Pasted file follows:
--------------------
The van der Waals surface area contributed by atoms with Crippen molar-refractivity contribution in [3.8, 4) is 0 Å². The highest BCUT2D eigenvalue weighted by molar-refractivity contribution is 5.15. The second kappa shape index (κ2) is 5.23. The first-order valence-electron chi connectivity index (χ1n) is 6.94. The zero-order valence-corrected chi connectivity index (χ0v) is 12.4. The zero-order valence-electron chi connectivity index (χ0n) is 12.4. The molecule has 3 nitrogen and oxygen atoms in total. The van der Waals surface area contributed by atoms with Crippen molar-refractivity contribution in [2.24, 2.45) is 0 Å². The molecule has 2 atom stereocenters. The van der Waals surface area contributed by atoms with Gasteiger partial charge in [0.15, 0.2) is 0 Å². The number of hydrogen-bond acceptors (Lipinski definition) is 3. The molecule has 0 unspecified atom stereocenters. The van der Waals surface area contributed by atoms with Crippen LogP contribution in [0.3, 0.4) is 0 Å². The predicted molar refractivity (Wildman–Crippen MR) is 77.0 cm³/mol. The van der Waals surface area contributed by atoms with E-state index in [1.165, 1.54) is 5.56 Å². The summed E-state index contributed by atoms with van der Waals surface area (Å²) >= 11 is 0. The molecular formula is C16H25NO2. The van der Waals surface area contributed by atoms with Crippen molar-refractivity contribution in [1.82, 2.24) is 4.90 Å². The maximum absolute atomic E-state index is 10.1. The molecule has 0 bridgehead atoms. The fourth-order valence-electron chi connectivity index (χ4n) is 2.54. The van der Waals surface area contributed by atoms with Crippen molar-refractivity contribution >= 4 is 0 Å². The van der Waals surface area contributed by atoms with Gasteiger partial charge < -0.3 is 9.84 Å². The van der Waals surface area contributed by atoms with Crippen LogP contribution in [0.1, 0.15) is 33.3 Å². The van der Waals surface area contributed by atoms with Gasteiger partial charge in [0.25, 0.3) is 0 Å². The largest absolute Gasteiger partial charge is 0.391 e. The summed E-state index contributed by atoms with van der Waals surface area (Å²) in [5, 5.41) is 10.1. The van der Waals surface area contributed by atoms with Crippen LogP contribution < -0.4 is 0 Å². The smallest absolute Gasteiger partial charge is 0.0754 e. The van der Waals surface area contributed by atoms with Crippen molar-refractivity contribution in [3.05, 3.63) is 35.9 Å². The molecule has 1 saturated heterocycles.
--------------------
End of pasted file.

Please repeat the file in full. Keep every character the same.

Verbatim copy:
The van der Waals surface area contributed by atoms with Crippen molar-refractivity contribution in [3.8, 4) is 0 Å². The highest BCUT2D eigenvalue weighted by molar-refractivity contribution is 5.15. The second kappa shape index (κ2) is 5.23. The first-order valence-electron chi connectivity index (χ1n) is 6.94. The zero-order valence-corrected chi connectivity index (χ0v) is 12.4. The zero-order valence-electron chi connectivity index (χ0n) is 12.4. The molecule has 3 nitrogen and oxygen atoms in total. The van der Waals surface area contributed by atoms with Crippen molar-refractivity contribution in [2.24, 2.45) is 0 Å². The molecule has 2 atom stereocenters. The van der Waals surface area contributed by atoms with Gasteiger partial charge in [0.15, 0.2) is 0 Å². The number of hydrogen-bond acceptors (Lipinski definition) is 3. The molecule has 0 unspecified atom stereocenters. The van der Waals surface area contributed by atoms with Crippen LogP contribution in [0.3, 0.4) is 0 Å². The predicted molar refractivity (Wildman–Crippen MR) is 77.0 cm³/mol. The van der Waals surface area contributed by atoms with E-state index in [1.165, 1.54) is 5.56 Å². The summed E-state index contributed by atoms with van der Waals surface area (Å²) >= 11 is 0. The molecular formula is C16H25NO2. The van der Waals surface area contributed by atoms with Crippen molar-refractivity contribution in [1.82, 2.24) is 4.90 Å². The maximum absolute atomic E-state index is 10.1. The molecule has 0 bridgehead atoms. The fourth-order valence-electron chi connectivity index (χ4n) is 2.54. The van der Waals surface area contributed by atoms with Crippen molar-refractivity contribution >= 4 is 0 Å². The van der Waals surface area contributed by atoms with Gasteiger partial charge < -0.3 is 9.84 Å². The van der Waals surface area contributed by atoms with Crippen LogP contribution in [0.1, 0.15) is 33.3 Å². The van der Waals surface area contributed by atoms with Gasteiger partial charge in [0.25, 0.3) is 0 Å². The largest absolute Gasteiger partial charge is 0.391 e. The summed E-state index contributed by atoms with van der Waals surface area (Å²) in [5, 5.41) is 10.1. The van der Waals surface area contributed by atoms with Crippen LogP contribution < -0.4 is 0 Å². The smallest absolute Gasteiger partial charge is 0.0754 e. The van der Waals surface area contributed by atoms with Crippen molar-refractivity contribution in [3.05, 3.63) is 35.9 Å². The molecule has 1 saturated heterocycles.